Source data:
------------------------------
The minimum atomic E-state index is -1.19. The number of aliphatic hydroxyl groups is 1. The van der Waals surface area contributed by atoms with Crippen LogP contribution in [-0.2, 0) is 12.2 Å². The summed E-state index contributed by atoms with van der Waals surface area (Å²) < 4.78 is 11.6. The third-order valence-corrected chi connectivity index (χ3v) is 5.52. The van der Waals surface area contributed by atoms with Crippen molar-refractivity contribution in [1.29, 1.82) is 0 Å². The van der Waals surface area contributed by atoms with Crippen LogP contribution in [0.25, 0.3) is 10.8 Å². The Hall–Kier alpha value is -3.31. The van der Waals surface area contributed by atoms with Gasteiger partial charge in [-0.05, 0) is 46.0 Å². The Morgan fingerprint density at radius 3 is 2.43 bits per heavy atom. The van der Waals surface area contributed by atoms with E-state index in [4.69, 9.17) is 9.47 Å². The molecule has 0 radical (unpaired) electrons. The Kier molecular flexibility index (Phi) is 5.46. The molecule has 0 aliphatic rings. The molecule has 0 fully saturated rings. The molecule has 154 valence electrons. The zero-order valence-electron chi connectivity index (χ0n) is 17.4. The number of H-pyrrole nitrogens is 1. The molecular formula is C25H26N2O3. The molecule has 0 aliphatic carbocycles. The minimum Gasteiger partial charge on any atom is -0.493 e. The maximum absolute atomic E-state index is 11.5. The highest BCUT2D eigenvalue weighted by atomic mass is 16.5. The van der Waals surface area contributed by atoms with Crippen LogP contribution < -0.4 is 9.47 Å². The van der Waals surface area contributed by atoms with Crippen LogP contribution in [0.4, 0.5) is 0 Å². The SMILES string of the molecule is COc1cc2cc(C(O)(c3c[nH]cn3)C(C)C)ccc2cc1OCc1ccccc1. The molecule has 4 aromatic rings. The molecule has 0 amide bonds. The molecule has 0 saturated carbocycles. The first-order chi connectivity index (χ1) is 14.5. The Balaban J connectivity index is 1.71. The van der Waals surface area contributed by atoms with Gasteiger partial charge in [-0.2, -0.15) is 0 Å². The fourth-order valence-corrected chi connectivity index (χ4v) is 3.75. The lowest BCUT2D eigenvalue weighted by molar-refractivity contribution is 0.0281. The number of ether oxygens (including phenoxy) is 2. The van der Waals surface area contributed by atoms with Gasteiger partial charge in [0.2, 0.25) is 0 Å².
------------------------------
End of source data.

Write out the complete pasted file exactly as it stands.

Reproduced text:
The minimum atomic E-state index is -1.19. The number of aliphatic hydroxyl groups is 1. The van der Waals surface area contributed by atoms with Crippen LogP contribution in [-0.2, 0) is 12.2 Å². The summed E-state index contributed by atoms with van der Waals surface area (Å²) < 4.78 is 11.6. The third-order valence-corrected chi connectivity index (χ3v) is 5.52. The van der Waals surface area contributed by atoms with Crippen molar-refractivity contribution in [1.29, 1.82) is 0 Å². The van der Waals surface area contributed by atoms with Crippen LogP contribution in [0.25, 0.3) is 10.8 Å². The Hall–Kier alpha value is -3.31. The van der Waals surface area contributed by atoms with Gasteiger partial charge in [-0.05, 0) is 46.0 Å². The Morgan fingerprint density at radius 3 is 2.43 bits per heavy atom. The van der Waals surface area contributed by atoms with E-state index in [4.69, 9.17) is 9.47 Å². The molecule has 0 radical (unpaired) electrons. The Kier molecular flexibility index (Phi) is 5.46. The molecule has 0 aliphatic rings. The molecule has 0 fully saturated rings. The molecule has 154 valence electrons. The zero-order valence-electron chi connectivity index (χ0n) is 17.4. The number of H-pyrrole nitrogens is 1. The molecular formula is C25H26N2O3. The molecule has 0 aliphatic carbocycles. The minimum Gasteiger partial charge on any atom is -0.493 e. The maximum absolute atomic E-state index is 11.5. The highest BCUT2D eigenvalue weighted by atomic mass is 16.5. The van der Waals surface area contributed by atoms with Crippen LogP contribution < -0.4 is 9.47 Å². The van der Waals surface area contributed by atoms with Crippen LogP contribution in [0.4, 0.5) is 0 Å². The SMILES string of the molecule is COc1cc2cc(C(O)(c3c[nH]cn3)C(C)C)ccc2cc1OCc1ccccc1. The molecule has 4 aromatic rings. The molecule has 0 amide bonds. The molecule has 0 saturated carbocycles. The first-order chi connectivity index (χ1) is 14.5. The Balaban J connectivity index is 1.71. The van der Waals surface area contributed by atoms with Gasteiger partial charge in [-0.2, -0.15) is 0 Å². The fourth-order valence-corrected chi connectivity index (χ4v) is 3.75. The lowest BCUT2D eigenvalue weighted by molar-refractivity contribution is 0.0281. The number of ether oxygens (including phenoxy) is 2. The van der Waals surface area contributed by atoms with Gasteiger partial charge in [0.2, 0.25) is 0 Å².